OPINION | How attending a convention can boost your academic experience

Utah Tech University’s Sigma Tau Delta English Honor Society attended a convention in St. Louis April 3-6. At this convention, students were able to meet fellow English majors from across the nation, attend workshops and share papers. Alyssa Bayles | Sun News Daily

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Picture this: You’re gathered in a room with fellow peers who all enjoy the same area of study. You’re able to share ideas, present topics, gain knowledge and add an experience to your resume. This networking opportunity is why students should partake in conventions.

All students should go to a convention at some point in their academic life. The benefits that conventions have for students make it all worth it.

These benefits include networking, sharing ideas, expanding knowledge and skills, boosting your resume, improving communication skills and having fun with peers.

This year’s Sigma Tau Delta English Honors Society celebrated its centennial year in St. Louis. The international convention had over 900 students in attendance.

These undergraduate and graduate English majors, as well as alumni and professors from across the nation, came together to celebrate their love of reading, present papers and attend readings from authors like Carl Phillips, a recent Pulitzer Prize winner.

Listening to Phillips’ poetry reading was such a cool experience. His poetry was so moving and I couldn’t believe I was in the same room as a Pulitzer winner.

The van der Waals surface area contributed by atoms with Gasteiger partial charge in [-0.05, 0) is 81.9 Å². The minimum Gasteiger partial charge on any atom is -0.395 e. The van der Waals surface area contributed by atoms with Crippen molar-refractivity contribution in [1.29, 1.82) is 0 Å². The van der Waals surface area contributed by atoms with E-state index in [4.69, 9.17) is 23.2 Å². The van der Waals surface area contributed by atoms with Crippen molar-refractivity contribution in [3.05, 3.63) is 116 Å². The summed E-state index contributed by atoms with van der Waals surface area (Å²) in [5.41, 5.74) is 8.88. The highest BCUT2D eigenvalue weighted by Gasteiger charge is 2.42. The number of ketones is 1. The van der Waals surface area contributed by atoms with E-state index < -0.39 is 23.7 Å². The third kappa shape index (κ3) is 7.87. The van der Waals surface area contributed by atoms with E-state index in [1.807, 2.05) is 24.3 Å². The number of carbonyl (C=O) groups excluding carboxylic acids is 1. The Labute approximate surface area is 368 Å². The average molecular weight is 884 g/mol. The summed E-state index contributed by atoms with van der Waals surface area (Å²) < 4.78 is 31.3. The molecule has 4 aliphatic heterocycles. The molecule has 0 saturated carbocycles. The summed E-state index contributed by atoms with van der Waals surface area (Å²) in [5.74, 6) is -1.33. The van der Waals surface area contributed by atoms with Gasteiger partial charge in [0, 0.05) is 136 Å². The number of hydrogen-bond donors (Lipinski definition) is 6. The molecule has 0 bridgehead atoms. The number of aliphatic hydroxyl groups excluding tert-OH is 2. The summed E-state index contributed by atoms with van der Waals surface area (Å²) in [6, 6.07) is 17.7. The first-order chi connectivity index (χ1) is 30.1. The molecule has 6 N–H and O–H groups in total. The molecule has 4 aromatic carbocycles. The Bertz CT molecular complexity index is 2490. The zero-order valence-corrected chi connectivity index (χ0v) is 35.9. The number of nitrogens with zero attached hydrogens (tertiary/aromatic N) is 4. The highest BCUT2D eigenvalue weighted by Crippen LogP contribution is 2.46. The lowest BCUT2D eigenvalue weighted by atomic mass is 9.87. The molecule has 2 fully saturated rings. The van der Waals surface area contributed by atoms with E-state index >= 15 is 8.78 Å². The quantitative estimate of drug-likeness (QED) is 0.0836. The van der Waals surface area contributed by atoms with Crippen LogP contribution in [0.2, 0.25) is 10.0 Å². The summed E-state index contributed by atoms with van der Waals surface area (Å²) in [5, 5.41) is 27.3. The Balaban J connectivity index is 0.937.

This convention broadened my knowledge of English and showed me people who shared the same hobbies as me, which was amazing.

When I work in the poetry pharmacy on campus, I often feel like the people I prescribe poetry to don’t know the poet or fully understand the meaning of poetry. Whereas at this convention, when I handed out poems to fellow English lovers, they would be incredibly excited to receive a poem. It was such a cool experience, and it was incredibly moving to hand poems out to people who really needed to receive them.

I learned a myriad of lessons at this convention. I sat in on presentations that made me feel seen and taught me new ideas that we don’t have specific classes on at our school.

It gave me the confidence to branch out on my own research papers as well. Instead of sticking to a small box, I found hundreds of papers talking about topics I would have never thought to write about.

One of my friends, Jaxon Tueller, a junior English major from Smithfield, also went to the convention. He said he had such a great experience and also loved listening to all the fantastic panels and their presentations.

Tueller’s essay, “Navajo Language: Rebirth in Poetry,” won third place at the convention. His award included prize money, which ended up refunding much of the trip.

We were all so surprised when they called his paper, but Tueller was especially surprised. He said when they called his paper a winner in the poetry category he was shocked. But after the initial shock wore off, he was honored they selected his paper.

The convention not only had research papers, creative nonfiction papers and poetry but included workshops in writing and how to submit work to literary journals.

It was such a great experience, and I loved being able to travel to a new place with my friends.

My friends and I after Jaxon Tueller won his award.

All students should go to a convention at some point in their academic life. The benefits that conventions have for students make it all worth it.